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Suppose there is a source file un2.cpp


class employee;
void employee::setname(string s)
.....(some  code)

The employee class is defined in un2.h wherein setname() is declared. Now when i attempt to compile un2.cpp by 'cc -c un2.cpp -o un2.o', i get an error message

 un2.cpp:3:16: error: invalid use of incomplete type ‘struct employee’
 un2.cpp:1:7: error: forward declaration of ‘struct employee’

Why doesn't the compiler just take employee as an external symbol(like it would take a previously declared but undefined symbol) and compile the un2.cpp file.

Is there any difference between compiling a normal undefined symbol and a undefined class? Also can anyone tell me(if it is possible), the way to just forward declare a class and define the symbols in it?

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Did you #include un2.h into the cpp file? –  sizzzzlerz Aug 15 '12 at 13:10
No...if i included the .h file the preprocessor would copy it in .cpp file and there would be no external symbol to talk about. It would be like a normal compilation with everything defined. –  avinash Aug 15 '12 at 14:33

3 Answers 3

external is for the linker and will not help you when you compile your code since the compiler does not know your class declaration by just writing a forward declaration.

Instead you need to include the header with the declaration in your un2.cpp file in order to compile.

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You have not included the file with the declaration of the class. Forward declaration does not help here, because the compiler doesn't know whether the class contains such a method.

Include the header file and the error should go away.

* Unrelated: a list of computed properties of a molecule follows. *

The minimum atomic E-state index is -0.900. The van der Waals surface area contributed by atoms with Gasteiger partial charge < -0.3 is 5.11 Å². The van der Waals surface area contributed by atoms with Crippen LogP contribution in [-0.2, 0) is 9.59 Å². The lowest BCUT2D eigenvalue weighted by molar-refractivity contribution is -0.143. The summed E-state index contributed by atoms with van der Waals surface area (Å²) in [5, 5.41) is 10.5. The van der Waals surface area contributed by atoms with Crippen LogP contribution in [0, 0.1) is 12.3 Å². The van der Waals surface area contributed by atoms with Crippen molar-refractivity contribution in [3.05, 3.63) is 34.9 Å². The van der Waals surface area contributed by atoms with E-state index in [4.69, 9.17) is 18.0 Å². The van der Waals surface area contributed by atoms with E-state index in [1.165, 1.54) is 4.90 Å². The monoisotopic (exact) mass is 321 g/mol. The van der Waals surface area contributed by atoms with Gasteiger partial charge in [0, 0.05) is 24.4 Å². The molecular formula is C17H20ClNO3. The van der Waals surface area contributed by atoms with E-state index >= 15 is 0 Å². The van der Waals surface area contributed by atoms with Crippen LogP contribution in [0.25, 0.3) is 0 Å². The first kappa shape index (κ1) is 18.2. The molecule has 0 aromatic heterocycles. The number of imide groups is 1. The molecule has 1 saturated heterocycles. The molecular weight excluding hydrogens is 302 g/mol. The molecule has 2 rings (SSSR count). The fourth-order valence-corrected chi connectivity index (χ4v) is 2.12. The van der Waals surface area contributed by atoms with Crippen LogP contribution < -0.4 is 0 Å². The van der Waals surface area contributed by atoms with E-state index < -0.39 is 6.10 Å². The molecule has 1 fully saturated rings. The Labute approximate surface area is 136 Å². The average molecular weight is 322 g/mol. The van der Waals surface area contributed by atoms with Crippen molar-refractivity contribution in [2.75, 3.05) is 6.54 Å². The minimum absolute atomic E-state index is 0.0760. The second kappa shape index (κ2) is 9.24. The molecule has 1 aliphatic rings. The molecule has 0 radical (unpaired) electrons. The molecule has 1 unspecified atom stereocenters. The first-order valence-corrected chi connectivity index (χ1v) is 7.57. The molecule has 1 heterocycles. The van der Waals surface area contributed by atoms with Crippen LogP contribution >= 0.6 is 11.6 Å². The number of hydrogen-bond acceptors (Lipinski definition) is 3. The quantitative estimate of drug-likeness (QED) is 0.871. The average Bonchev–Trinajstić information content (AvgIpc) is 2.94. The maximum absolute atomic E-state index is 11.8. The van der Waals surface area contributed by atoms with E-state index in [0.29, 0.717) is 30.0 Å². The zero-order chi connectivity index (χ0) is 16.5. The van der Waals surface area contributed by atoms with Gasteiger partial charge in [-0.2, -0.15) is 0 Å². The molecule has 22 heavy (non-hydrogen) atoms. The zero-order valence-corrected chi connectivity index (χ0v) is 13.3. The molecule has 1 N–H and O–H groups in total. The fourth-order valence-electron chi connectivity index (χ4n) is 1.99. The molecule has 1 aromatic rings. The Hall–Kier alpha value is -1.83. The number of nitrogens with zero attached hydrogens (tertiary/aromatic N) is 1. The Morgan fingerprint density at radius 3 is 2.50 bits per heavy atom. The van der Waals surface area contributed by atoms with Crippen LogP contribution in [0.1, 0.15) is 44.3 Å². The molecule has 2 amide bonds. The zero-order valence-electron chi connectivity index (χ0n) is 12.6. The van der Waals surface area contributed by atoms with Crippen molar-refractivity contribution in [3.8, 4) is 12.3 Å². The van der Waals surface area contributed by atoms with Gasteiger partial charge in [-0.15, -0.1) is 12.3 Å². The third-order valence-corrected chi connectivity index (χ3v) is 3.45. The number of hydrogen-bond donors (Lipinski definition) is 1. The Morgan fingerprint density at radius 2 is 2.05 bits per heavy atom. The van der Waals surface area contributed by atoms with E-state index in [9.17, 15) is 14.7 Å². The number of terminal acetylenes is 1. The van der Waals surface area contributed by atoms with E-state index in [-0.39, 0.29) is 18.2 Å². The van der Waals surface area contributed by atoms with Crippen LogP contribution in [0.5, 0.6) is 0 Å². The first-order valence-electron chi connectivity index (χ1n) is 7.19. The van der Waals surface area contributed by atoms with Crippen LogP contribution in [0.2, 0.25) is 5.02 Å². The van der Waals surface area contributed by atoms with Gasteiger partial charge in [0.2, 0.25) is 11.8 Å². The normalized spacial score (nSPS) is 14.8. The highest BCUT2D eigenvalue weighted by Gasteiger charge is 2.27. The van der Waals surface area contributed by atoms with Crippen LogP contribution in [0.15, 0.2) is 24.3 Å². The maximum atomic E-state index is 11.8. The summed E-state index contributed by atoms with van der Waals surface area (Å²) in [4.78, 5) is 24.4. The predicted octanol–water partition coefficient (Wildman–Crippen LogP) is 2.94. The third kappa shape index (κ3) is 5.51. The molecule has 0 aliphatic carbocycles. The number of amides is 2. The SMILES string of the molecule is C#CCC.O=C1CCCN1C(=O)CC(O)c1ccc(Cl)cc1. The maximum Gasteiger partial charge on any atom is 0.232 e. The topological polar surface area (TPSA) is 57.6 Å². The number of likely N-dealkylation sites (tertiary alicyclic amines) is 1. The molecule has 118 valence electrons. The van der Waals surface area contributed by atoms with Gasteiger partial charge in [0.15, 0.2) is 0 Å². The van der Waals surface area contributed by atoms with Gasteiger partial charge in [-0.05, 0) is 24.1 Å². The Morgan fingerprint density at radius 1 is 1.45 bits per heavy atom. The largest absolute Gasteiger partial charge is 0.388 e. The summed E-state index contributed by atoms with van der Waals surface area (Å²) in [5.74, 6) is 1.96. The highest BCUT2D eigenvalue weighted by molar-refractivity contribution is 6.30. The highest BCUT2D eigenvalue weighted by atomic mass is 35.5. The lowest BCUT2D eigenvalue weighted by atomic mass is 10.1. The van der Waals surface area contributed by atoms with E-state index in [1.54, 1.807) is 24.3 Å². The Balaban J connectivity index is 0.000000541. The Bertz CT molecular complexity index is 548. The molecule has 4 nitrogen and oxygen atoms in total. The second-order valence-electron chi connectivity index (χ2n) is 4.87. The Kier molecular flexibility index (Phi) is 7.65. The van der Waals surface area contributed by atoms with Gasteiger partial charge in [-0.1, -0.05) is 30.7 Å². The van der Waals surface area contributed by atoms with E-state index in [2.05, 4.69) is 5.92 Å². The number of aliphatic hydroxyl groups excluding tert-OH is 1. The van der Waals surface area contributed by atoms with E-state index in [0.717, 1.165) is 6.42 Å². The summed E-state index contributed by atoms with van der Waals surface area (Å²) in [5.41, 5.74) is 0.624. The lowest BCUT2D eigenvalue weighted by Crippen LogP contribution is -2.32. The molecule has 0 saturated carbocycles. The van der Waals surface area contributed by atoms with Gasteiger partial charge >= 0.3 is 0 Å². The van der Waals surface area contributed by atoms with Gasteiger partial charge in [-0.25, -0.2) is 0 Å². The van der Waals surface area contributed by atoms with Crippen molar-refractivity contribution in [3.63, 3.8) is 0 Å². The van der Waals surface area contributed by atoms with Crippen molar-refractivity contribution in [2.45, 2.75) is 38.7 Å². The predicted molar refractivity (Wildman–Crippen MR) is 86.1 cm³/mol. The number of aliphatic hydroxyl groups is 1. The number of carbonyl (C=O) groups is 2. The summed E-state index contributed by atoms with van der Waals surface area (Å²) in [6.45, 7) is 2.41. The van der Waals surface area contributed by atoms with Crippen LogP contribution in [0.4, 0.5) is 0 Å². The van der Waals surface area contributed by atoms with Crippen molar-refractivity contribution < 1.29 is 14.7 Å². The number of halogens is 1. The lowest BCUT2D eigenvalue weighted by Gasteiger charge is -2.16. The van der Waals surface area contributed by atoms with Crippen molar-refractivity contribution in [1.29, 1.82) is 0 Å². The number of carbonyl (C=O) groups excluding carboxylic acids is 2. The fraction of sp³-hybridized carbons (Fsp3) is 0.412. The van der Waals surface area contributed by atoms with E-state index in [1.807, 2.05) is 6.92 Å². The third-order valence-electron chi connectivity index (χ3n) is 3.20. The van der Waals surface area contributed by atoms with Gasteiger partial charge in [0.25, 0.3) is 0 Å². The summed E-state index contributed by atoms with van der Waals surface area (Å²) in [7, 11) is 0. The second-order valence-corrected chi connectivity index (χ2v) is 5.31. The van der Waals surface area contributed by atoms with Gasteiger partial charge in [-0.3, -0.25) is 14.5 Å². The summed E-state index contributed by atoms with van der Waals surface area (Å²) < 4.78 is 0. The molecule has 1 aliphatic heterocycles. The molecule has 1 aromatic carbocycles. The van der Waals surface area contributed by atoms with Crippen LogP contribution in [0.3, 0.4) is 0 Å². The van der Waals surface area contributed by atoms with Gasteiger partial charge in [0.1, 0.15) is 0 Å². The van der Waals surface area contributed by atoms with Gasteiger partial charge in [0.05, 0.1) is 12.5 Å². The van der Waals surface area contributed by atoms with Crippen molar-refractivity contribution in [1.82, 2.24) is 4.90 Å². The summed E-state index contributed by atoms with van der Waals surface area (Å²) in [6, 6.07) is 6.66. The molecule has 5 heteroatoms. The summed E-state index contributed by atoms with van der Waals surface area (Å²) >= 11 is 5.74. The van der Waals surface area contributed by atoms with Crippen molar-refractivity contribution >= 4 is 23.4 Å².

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The point is that a class is not represented by a symbol, but the complete class structure must be known for code generation. To start with, the compiler needs the class definition to check that the class employee indeed contains a member function named setname taking a string and returning void (if it doesn't, the compiler must return an error). Moreover, you'll want to access other members of the class inside the function (call other member functions, or access data members), and therefore you'll need the declarations of those, which are part of the class definition. At linkage time, the class name is completely gone (except for debugging information, and as part of the symbols of member functions and for the virtual table).

Generally when writing an implementation file for a header, you should include the header file min the implementation file. This will make sure that you have everything needed to define everything declared there, and besides that also tests the header file, provided you include it as very first thing in the implementation file.

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